Colorado Avalanche: Nathan MacKinnon’s Almost Hat Trick vs Chicago

DENVER, CO - OCTOBER 28: Nathan MacKinnon
DENVER, CO - OCTOBER 28: Nathan MacKinnon /

Colorado Avalanche center Nathan MacKinnon almost scored a hat trick, but he unselfishly tried to get one for a teammate instead.

The Colorado Avalanche experienced a sea of Chicago Blackhawks red at Pepsi Center, but last night it was a sign of the visiting team hemorrhaging. Chicago going down 5-0 halfway through a game will do that to a bandwagon fan base — shut them up.

Part of the scoring was center Nathan MacKinnon getting two goals. He broke out of a scoring slump that had seen him record only a flukey goal earlier in the year. Literally, he didn’t mean to score:

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He was trying to pass the puck to Mikko Rantanen on the far side of the net, and it happened to bounce off a Nashville Predators player and go in.

The two goals MacKinnon scored against the Chicago Blackhawks were deliberate. Nate was buzzing around the ice all night.

The first goal came after linemate Rantanen had opened scoring early in the first period, a goal that MacKinnon earned an assist on. The Colorado Avalanche were on a power play after Blackhawks defenseman Jan Rutta earned a penalty for tripping Rantanen.

The Avalanche actually had given up a scoring chance on their power play, but goalie

Jonathan Bernier

(who made a total of 40 saves last night) stopped it — with a little help from the post.

Alexander Kerfoot

— who blessedly didn’t suffer a concussion from that vicious

Brayden McNabb

hit — corralled the puck and drove up the ice with it. He found MacKinnon, who proceeded to send the puck top shelf for a beautiful, clean goal:

Don’t get me wrong. My mantra has always been that ugly goals count the same as pretty ones. However, it’s nice to see one of those beauties from a skill player like MacKinnon.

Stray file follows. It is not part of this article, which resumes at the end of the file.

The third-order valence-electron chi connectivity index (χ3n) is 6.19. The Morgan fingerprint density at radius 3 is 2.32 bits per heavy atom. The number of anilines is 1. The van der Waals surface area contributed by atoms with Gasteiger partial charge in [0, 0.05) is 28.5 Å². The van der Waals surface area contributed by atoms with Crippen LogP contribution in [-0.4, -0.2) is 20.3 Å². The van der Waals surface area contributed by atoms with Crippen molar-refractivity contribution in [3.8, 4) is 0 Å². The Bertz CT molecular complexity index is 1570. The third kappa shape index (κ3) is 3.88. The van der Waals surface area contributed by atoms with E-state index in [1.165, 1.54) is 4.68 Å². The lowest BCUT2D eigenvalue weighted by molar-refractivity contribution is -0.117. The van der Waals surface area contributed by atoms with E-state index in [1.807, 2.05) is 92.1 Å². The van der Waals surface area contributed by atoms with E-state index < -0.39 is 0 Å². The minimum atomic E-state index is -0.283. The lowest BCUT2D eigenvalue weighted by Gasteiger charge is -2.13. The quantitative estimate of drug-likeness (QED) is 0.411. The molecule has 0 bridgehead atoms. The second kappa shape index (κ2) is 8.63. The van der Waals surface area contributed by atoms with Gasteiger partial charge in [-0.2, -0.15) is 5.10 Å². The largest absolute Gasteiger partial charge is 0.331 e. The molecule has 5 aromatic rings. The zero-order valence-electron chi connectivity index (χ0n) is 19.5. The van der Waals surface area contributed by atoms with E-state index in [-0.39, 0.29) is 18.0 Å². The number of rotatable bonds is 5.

That goal put the Avalanche up 2-0.

MacKinnon’s second goal came early in the second after Rantanen had scored again. That’s a nice little tandem — Mikko-Nate-Mikko-Nate goals. The second goal came as a result of a different tandem, though — MacKinnon and captain Gabriel Landeskog.

MacKinnon carried the puck out of the Avs zone but passed it to Landeskog as the duo skated up the ice. Landeskog carried the puck into the Hawks’ zone and drove the net, firing off a shot that Chicago goalie Anton Forsberg stopped. He gave up the rebound, though, which Landeskog deftly collected and passed to MacKinnon.

Who did this:

Nathan MacKinnon just batted it right in. Because he was driving the net, too, he was in a position to tip it in.

The Colorado Avalanche also got goals from Sven Andrighetto and Rocco Grimaldi, who was a call up after the original call up, Gabriel Bourque, went down with an injury in Las Vegas. Colorado also allowed three Blackhawk goals. So, in the waning two minutes of the game, the Avalanche were up 6-3 with an empty Chicago net.

Both Mikko Rantanen and Nathan MacKinnon were on the ice as the game wound down. Colorado got possession of the puck and skated for the empty net with a swarm of Blackhawks players around them. MacKinnon had the puck and an empty net in front of him. However, instead of taking the shot and earning a hat trick, he passed it to Rantanen, who also had the possibility of a hat trick.

Nathan MacKinnon was praised as being “classy” for that unselfish act. It is classy, especially from an alternate captain to a younger teammate. That shows good teamwork and a continuation of the kind of support that saw MacKinnon fight Brayden McNabb after his dirty hit on Alexander Kerfoot.

Next: All About Nieto's 1st NHL Hat Trick

However, MacKinnon only has three goals in 11 games this year. He’s supposed to be the team’s best player, and it’s no accident that his best game resulted in a decisive Colorado Avalanche victory. So, I guess I wish MacKinnon had shown the same goal hunger from his first NHL hat trick, when he remarked that he had tipped in a Ryan O’Reilly shot that may have been going in and giggled, “But I tipped it in anyway.”

I’m glad MacKinnon is a team player. I’m glad he’s showing leadership. I just want him to show hunger for winning — and to get in the habit of taking the shot when he has the clear goal.